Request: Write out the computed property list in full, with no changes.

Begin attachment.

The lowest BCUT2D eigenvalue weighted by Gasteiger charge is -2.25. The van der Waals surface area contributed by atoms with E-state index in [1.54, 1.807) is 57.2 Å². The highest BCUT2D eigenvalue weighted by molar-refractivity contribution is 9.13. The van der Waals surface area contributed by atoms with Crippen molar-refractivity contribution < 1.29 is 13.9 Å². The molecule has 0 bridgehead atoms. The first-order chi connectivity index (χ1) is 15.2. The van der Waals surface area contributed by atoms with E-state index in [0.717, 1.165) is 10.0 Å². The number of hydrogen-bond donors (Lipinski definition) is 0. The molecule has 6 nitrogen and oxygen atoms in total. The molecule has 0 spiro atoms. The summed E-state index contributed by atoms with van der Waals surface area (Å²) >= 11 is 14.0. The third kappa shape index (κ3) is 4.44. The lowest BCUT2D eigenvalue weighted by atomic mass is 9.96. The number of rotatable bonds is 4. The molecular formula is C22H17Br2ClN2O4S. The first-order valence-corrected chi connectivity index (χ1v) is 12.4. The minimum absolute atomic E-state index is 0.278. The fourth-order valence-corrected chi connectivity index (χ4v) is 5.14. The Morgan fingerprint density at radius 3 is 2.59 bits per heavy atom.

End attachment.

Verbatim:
The lowest BCUT2D eigenvalue weighted by Gasteiger charge is -2.25. The van der Waals surface area contributed by atoms with E-state index in [1.54, 1.807) is 57.2 Å². The highest BCUT2D eigenvalue weighted by molar-refractivity contribution is 9.13. The van der Waals surface area contributed by atoms with Crippen molar-refractivity contribution < 1.29 is 13.9 Å². The molecule has 0 bridgehead atoms. The first-order chi connectivity index (χ1) is 15.2. The van der Waals surface area contributed by atoms with E-state index in [0.717, 1.165) is 10.0 Å². The number of hydrogen-bond donors (Lipinski definition) is 0. The molecule has 6 nitrogen and oxygen atoms in total. The molecule has 0 spiro atoms. The summed E-state index contributed by atoms with van der Waals surface area (Å²) >= 11 is 14.0. The third kappa shape index (κ3) is 4.44. The lowest BCUT2D eigenvalue weighted by atomic mass is 9.96. The number of rotatable bonds is 4. The molecular formula is C22H17Br2ClN2O4S. The first-order valence-corrected chi connectivity index (χ1v) is 12.4. The minimum absolute atomic E-state index is 0.278. The fourth-order valence-corrected chi connectivity index (χ4v) is 5.14. The Morgan fingerprint density at radius 3 is 2.59 bits per heavy atom.